Poster from CROI 2011

Dobromir Dimitrov*1, M-C Boily2, S Abdool Karim3, and B Mâsse1,4
Fred Hutchinson Cancer Res Ctr, Seattle, WA, US; 2Imperial Coll London, UK; 3Univ of KwaZulu-Natal, Durban, South Africa; and 4Univ of Montreal, Canada


Background:
The role of anal intercourse in the overall heterosexual HIV epidemic remains unclear. However, it may be an important risk factor because the considerably higher risk of HIV infection during unprotected receptive anal intercourse compared to vaginal intercourse. Anal intercourse is widely practiced by heterosexuals in many countries; in Tanzania, 6% of sexually active school pupils reported anal intercourse at their first sexual experience. In Cape Town, 10 to 14% of the study participants reported engaging in anal intercourse over the last 3 months. Different mathematical modeling studies have assessed the potential impact of a vaginal microbicide in heterosexual populations and of a rectal microbicide for homosexuals. However, none have assessed the potential impact of a rectal microbicide in heterosexual population. Our study aims to compare the potential impact of rectal, vaginal, and bi-compartment (i.e. applied vaginally and protective during vaginal and anal intercourse) microbicides to prevent HIV acquisition and transmission in heterosexual populations.

Methods:
Risk equations were used to determine under which conditions a rectal microbicide could be as useful as a vaginal microbicide. A transmission dynamic model was used to assess the population-level impact of the different microbicides in a variety of intervention scenarios and high HIV prevalence settings and to predict the fractions of new HIV infections prevented over fixed time periods.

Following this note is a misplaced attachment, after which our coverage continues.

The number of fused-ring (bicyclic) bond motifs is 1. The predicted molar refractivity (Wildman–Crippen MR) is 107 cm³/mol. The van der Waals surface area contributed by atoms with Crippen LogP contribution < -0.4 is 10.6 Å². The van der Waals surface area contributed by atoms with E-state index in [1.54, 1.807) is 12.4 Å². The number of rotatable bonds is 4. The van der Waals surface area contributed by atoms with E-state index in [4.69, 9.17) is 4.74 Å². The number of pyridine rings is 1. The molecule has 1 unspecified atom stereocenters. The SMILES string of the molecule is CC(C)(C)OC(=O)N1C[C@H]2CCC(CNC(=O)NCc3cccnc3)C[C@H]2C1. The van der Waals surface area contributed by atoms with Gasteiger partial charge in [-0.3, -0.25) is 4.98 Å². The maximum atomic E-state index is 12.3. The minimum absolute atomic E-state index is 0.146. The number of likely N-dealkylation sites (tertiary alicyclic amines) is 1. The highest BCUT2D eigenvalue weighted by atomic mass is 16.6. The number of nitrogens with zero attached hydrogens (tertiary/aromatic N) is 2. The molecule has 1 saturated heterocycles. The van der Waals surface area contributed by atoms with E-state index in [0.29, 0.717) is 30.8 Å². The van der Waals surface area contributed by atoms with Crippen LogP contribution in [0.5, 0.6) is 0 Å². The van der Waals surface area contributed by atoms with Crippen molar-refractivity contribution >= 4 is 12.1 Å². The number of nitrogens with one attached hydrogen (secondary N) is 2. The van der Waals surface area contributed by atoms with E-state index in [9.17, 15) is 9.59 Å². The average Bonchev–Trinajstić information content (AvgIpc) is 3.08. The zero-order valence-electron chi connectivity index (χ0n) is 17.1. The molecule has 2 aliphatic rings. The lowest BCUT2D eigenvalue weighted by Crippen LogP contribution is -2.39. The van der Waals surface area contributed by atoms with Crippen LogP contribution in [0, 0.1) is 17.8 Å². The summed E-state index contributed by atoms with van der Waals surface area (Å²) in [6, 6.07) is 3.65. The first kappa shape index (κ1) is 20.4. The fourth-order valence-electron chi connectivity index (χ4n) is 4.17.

Results:
Without anal intercourse, a 50% efficacious vaginal microbicide used by 100% of females prevents about 10% and 25% of all new male and female HIV infections over 10 years if adherence is 30% and 75%, respectively. These 10-year infection preventions are reduced by 32% in populations with 10% frequency of receptive anal intercourse, assuming 4-fold increase in transmission risk per receptive anal intercourse (RRRAI). A rectal microbicide could be as effective as a vaginal microbicide in populations with anal intercourse rates ranging from 5% to 20% across a range on RRRAI, assuming similar efficacy and frequency of use of both products. A rectal microbicide has less impact than a vaginal microbicide in populations with <5% anal intercourse, unless it is used more often or is more efficacious than a vaginal microbicide. The 10-year infections prevented of bi-compartment microbicide is 2-fold larger than vaginal microbicide in populations with 10% anal intercourse if RRRAI = 10- and ~6-fold larger than rectal microbicide, in populations with 5% anal intercourse if RRRAI = 4.

Conclusions:
Both rectal microbicide and bi-compartmental microbicide are necessary prevention tools for heterosexual populations engaging, relatively frequently (~10% of sex acts), in anal intercourse.

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